Severe acute respiratory syndrome coronavirus (SARS-CoV)-2 infections often cause only mild disease that may evoke relatively low Ab titers compared with patients admitted to hospitals. Generally, total Ab bridging assays combine good sensitivity with high specificity. Therefore, we developed sensitive total Ab bridging assays for detection of SARS-CoV-2 Abs to the receptor-binding domain (RBD) and nucleocapsid protein in addition to conventional isotype-specific assays. Ab kinetics was assessed in PCR-confirmed, hospitalized coronavirus disease 2019 (COVID-19) patients (n = 41) and three populations of patients with COVID-19 symptoms not requiring hospital admission: PCR-confirmed convalescent plasmapheresis donors (n = 182), PCR-confirmed hospital care workers (n = 47), and a group of longitudinally sampled symptomatic individuals highly suspect of COVID-19 (n = 14). In nonhospitalized patients, the Ab response to RBD is weaker but follows similar kinetics, as has been observed in hospitalized patients. Across populations, the RBD bridging assay identified most patients correctly as seropositive. In 11/14 of the COVID-19-suspect cases, seroconversion in the RBD bridging assay could be demonstrated before day 12; nucleocapsid protein Abs emerged less consistently. Furthermore, we demonstrated the feasibility of finger-prick sampling for Ab detection against SARS-CoV-2 using these assays. In conclusion, the developed bridging assays reliably detect SARS-CoV-2 Abs in hospitalized and nonhospitalized patients and are therefore well suited to conduct seroprevalence studies.


Subject(s)
Antibodies, Viral/immunology , Antibody Formation , COVID-19/immunology , Nucleocapsid Proteins/immunology , SARS-CoV-2/immunology , Adult , COVID-19/diagnosis , COVID-19 Nucleic Acid Testing , COVID-19 Serological Testing , Convalescence , Female , Humans , Immunologic Tests , Male , Middle Aged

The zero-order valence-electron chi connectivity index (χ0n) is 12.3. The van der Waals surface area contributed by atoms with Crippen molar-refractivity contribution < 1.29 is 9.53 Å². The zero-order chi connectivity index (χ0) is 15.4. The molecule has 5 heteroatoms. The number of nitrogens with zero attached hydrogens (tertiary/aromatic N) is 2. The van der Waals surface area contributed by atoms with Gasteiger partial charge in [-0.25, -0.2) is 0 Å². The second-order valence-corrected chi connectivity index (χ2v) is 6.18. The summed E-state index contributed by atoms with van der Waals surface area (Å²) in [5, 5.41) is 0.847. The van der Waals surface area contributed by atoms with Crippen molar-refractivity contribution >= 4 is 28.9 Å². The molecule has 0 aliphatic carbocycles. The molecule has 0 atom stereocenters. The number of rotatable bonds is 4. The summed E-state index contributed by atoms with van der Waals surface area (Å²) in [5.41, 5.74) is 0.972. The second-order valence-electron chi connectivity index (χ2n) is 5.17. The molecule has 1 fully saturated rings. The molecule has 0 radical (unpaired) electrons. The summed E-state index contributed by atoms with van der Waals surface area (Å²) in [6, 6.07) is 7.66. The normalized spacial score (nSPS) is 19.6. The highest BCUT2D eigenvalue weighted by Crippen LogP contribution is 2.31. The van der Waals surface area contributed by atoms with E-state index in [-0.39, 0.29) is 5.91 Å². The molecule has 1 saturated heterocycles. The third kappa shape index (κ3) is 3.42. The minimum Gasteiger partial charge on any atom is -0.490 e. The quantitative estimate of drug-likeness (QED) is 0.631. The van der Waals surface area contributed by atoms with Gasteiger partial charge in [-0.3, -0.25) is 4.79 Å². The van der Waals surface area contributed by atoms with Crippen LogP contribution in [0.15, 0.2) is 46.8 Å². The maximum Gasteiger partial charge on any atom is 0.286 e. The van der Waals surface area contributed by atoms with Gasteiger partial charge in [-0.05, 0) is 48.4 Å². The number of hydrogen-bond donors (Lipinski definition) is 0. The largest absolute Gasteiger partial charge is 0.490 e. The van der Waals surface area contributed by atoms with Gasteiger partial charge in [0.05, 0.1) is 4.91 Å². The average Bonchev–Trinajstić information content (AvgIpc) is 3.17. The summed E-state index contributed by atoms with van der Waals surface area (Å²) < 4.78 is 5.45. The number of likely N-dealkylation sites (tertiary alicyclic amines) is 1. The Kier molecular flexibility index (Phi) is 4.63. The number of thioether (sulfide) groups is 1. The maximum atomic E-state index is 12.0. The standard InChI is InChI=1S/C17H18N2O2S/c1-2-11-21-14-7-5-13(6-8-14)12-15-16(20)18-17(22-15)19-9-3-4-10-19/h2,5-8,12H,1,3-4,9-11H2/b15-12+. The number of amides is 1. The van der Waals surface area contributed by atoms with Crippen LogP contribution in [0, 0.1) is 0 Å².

17.
Proc Natl Acad Sci U S A ; 117(41): 25759-25770, 2020 10 13.
Article in English | MEDLINE | ID: covidwho-807358

ABSTRACT

Human coronaviruses OC43 and HKU1 are respiratory pathogens of zoonotic origin that have gained worldwide distribution. OC43 apparently emerged from a bovine coronavirus (BCoV) spillover. All three viruses attach to 9-O-acetylated sialoglycans via spike protein S with hemagglutinin-esterase (HE) acting as a receptor-destroying enzyme. In BCoV, an HE lectin domain promotes esterase activity toward clustered substrates. OC43 and HKU1, however, lost HE lectin function as an adaptation to humans. Replaying OC43 evolution, we knocked out BCoV HE lectin function and performed forced evolution-population dynamics analysis. Loss of HE receptor binding selected for second-site mutations in S, decreasing S binding affinity by orders of magnitude. Irreversible HE mutations led to cooperativity in virus swarms with low-affinity S minority variants sustaining propagation of high-affinity majority phenotypes. Salvageable HE mutations induced successive second-site substitutions in both S and HE. Apparently, S and HE are functionally interdependent and coevolve to optimize the balance between attachment and release. This mechanism of glycan-based receptor usage, entailing a concerted, fine-tuned activity of two envelope protein species, is unique among CoVs, but reminiscent of that of influenza A viruses. Apparently, general principles fundamental to virion-sialoglycan interactions prompted convergent evolution of two important groups of human and animal pathogens.